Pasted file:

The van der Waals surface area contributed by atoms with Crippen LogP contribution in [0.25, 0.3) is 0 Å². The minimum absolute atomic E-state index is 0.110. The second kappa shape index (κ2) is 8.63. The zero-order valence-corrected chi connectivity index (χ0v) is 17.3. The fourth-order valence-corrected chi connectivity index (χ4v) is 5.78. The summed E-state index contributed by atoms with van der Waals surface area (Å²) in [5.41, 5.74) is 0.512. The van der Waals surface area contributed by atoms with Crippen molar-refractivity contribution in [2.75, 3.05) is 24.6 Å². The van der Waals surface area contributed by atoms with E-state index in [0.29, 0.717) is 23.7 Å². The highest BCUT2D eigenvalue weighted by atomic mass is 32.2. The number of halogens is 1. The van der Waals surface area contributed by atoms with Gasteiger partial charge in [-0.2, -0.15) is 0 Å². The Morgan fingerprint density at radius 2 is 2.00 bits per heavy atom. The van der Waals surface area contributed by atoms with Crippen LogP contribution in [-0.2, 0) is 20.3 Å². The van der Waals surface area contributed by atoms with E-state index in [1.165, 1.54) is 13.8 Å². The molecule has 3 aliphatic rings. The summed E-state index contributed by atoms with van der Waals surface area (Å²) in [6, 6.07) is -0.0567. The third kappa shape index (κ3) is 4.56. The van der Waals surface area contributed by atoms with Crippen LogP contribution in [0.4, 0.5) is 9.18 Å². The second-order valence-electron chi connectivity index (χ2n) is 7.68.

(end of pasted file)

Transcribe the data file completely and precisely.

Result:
The van der Waals surface area contributed by atoms with Crippen LogP contribution in [0.25, 0.3) is 0 Å². The minimum absolute atomic E-state index is 0.110. The second kappa shape index (κ2) is 8.63. The zero-order valence-corrected chi connectivity index (χ0v) is 17.3. The fourth-order valence-corrected chi connectivity index (χ4v) is 5.78. The summed E-state index contributed by atoms with van der Waals surface area (Å²) in [5.41, 5.74) is 0.512. The van der Waals surface area contributed by atoms with Crippen molar-refractivity contribution in [2.75, 3.05) is 24.6 Å². The van der Waals surface area contributed by atoms with E-state index in [0.29, 0.717) is 23.7 Å². The highest BCUT2D eigenvalue weighted by atomic mass is 32.2. The number of halogens is 1. The van der Waals surface area contributed by atoms with Gasteiger partial charge in [-0.2, -0.15) is 0 Å². The Morgan fingerprint density at radius 2 is 2.00 bits per heavy atom. The van der Waals surface area contributed by atoms with Crippen LogP contribution in [-0.2, 0) is 20.3 Å². The van der Waals surface area contributed by atoms with E-state index in [1.165, 1.54) is 13.8 Å². The molecule has 3 aliphatic rings. The summed E-state index contributed by atoms with van der Waals surface area (Å²) in [6, 6.07) is -0.0567. The third kappa shape index (κ3) is 4.56. The van der Waals surface area contributed by atoms with Crippen LogP contribution in [0.4, 0.5) is 9.18 Å². The second-order valence-electron chi connectivity index (χ2n) is 7.68.